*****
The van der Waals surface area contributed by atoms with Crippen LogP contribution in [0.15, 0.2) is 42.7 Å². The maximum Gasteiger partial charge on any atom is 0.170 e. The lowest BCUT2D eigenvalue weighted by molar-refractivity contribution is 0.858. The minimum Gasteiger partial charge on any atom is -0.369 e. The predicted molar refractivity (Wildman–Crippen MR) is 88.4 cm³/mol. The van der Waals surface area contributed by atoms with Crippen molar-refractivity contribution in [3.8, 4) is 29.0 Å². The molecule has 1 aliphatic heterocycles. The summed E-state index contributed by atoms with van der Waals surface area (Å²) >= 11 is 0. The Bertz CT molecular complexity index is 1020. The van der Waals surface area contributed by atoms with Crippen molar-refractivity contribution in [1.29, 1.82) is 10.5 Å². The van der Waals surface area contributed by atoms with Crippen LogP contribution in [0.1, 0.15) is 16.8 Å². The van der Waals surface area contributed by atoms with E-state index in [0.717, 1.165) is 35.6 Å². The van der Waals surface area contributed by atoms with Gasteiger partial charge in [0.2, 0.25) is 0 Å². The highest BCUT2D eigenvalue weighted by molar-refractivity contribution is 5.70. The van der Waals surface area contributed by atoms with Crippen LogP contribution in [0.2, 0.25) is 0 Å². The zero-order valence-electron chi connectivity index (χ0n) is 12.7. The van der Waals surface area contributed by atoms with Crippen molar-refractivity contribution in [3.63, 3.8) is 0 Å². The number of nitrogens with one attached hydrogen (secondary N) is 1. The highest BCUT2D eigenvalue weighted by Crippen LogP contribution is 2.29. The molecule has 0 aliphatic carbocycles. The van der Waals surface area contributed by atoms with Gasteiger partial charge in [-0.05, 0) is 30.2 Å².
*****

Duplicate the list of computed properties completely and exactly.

The van der Waals surface area contributed by atoms with Crippen LogP contribution in [0.15, 0.2) is 42.7 Å². The maximum Gasteiger partial charge on any atom is 0.170 e. The lowest BCUT2D eigenvalue weighted by molar-refractivity contribution is 0.858. The minimum Gasteiger partial charge on any atom is -0.369 e. The predicted molar refractivity (Wildman–Crippen MR) is 88.4 cm³/mol. The van der Waals surface area contributed by atoms with Crippen molar-refractivity contribution in [3.8, 4) is 29.0 Å². The molecule has 1 aliphatic heterocycles. The summed E-state index contributed by atoms with van der Waals surface area (Å²) >= 11 is 0. The Bertz CT molecular complexity index is 1020. The van der Waals surface area contributed by atoms with Crippen molar-refractivity contribution in [1.29, 1.82) is 10.5 Å². The van der Waals surface area contributed by atoms with Crippen LogP contribution in [0.1, 0.15) is 16.8 Å². The van der Waals surface area contributed by atoms with E-state index in [0.717, 1.165) is 35.6 Å². The van der Waals surface area contributed by atoms with Gasteiger partial charge in [0.2, 0.25) is 0 Å². The highest BCUT2D eigenvalue weighted by molar-refractivity contribution is 5.70. The van der Waals surface area contributed by atoms with Crippen LogP contribution in [0.2, 0.25) is 0 Å². The zero-order valence-electron chi connectivity index (χ0n) is 12.7. The van der Waals surface area contributed by atoms with Crippen molar-refractivity contribution in [3.63, 3.8) is 0 Å². The number of nitrogens with one attached hydrogen (secondary N) is 1. The highest BCUT2D eigenvalue weighted by Crippen LogP contribution is 2.29. The molecule has 0 aliphatic carbocycles. The van der Waals surface area contributed by atoms with Gasteiger partial charge in [-0.05, 0) is 30.2 Å².